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April 13, 1534 – Sir Thomas More Summoned to Swear the Oath of Succession

Thomas More, by Hans Holbein (Public Domain via Wikimedia Commons)

This was the day that Sir Thomas More knew that he did not have long to live. Well, in truth he would have guessed it a lot earlier – but this was the day all doubt was removed.

In March of 1534, Parliament passed the Act of Succession (technically the Succession to the Crown Act 1534…) recognizing Anne Boleyn as Henry VIII’s lawful wife and their children as lawful heirs to the throne.  As a lawyer, More accepted that since Parliament had the right to rule on such matters. The problem was, the Oath constructed to go along with the Act went further than that: it was not enough to merely swear to uphold the changed succession, a person had to repudiate the authority of the Pope. So More’s refusal to swear the Oath made him guilty of treason.

And yet, he might have escaped. More had been careful to never explicitly deny that Henry was Supreme Head of the Church – and since under the law silence implied consent, his guilt could not be proved. Unfortunately, at More’s trial, Solicitor General Richard Rich (known even then for being a snake) came forward to testify to (lie about) a private conversation in which More had indeed denied the King’s supremacy. More’s reply was brilliantly scathing:

Can it therefore seem likely to your Lordships, that I should, in so weighty an Affair as this, act so unadvisedly as to trust Mr. Rich, a man I had always so mean an opinion of, in reference to his truth and honesty, … that I should only impart to Mr. Rich the secrets of my conscience in respect to the King’s Supremacy, the particular secrets, and only point about which I have been so long pressed to explain myself? I never did, nor never would reveal, either to the King himself, or any of his Privy Councilors, as is well known to your Honors, who have been sent upon no other account at several times by his Majesty to me in the Tower. I refer it to your judgments, my Lords, whether this can seem credible to any of your Lordships.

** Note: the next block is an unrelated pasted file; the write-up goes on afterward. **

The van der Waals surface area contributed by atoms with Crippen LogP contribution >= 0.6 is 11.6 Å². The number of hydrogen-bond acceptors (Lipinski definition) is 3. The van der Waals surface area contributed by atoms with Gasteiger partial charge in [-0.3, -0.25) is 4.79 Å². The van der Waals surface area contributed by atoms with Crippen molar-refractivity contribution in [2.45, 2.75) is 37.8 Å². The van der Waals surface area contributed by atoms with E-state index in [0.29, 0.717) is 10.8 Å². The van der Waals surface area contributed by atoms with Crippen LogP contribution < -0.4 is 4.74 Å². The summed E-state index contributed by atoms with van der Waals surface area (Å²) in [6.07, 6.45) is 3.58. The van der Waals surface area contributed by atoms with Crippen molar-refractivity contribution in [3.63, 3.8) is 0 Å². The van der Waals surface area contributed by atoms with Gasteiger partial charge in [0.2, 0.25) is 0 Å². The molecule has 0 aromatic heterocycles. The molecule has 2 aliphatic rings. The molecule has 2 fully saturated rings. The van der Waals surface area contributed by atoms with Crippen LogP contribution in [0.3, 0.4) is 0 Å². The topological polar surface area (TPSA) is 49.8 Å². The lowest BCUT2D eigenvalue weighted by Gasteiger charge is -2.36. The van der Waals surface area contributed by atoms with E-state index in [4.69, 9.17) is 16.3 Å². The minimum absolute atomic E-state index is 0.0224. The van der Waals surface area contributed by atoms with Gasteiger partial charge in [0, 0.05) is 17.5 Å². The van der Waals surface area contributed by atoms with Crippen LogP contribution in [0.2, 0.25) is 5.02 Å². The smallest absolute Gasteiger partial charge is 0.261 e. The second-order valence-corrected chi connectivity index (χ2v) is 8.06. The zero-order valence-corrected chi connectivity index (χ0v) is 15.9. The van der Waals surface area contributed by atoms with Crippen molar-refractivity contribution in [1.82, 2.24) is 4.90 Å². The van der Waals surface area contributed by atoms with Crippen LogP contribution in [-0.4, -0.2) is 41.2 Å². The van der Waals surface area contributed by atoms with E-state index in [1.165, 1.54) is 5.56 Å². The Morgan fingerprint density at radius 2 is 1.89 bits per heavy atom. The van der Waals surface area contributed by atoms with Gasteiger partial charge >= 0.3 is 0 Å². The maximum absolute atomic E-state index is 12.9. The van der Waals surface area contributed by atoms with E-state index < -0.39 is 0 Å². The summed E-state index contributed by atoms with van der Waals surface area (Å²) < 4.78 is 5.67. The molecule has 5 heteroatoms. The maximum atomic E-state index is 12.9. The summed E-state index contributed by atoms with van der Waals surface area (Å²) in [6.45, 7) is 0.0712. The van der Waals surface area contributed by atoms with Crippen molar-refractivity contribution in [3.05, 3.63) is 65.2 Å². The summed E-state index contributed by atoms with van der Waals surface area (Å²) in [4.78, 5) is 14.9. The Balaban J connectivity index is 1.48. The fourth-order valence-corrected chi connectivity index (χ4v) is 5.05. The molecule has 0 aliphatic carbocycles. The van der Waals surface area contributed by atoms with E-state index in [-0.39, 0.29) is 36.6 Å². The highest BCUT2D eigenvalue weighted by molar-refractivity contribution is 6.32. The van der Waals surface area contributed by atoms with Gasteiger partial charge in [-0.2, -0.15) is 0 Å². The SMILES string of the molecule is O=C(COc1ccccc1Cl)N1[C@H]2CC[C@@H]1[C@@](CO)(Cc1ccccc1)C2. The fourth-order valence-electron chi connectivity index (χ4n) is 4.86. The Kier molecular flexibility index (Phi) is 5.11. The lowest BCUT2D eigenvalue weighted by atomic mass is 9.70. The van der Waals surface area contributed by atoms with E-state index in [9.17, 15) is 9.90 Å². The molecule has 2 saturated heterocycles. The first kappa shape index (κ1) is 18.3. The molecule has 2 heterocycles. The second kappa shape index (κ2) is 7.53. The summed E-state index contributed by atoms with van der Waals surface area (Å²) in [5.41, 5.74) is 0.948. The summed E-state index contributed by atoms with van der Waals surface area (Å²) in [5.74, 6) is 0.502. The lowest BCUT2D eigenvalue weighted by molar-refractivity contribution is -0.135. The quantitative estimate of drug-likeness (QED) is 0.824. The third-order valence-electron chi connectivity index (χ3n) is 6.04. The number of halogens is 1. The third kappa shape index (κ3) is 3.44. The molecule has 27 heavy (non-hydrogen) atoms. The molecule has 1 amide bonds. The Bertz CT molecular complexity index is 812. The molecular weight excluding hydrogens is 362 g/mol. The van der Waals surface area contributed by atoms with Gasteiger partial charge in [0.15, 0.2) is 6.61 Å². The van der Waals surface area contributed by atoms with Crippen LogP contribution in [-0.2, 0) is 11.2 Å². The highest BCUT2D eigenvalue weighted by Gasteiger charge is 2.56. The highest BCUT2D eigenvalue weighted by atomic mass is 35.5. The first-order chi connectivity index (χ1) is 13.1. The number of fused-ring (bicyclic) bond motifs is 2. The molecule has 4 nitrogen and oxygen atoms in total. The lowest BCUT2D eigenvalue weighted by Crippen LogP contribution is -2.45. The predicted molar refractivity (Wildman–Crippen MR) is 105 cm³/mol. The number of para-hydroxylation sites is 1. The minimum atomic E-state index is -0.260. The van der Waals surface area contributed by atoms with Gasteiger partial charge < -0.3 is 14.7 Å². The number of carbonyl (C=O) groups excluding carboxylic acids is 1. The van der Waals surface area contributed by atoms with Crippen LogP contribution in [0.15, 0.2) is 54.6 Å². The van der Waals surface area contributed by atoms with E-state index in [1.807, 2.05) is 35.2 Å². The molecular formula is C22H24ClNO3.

Unfortunately for More, the jury convicted him anyway. But the efforts to make an example of him backfired because his certain fate released his tongue – and let him tell the world in no uncertain terms that he believed the Supremacy Act was void as contrary to the Magna Carta, to Church laws, and to the laws of England. (Mary made a similar mistake years later with Cranmer, you can read that story here).

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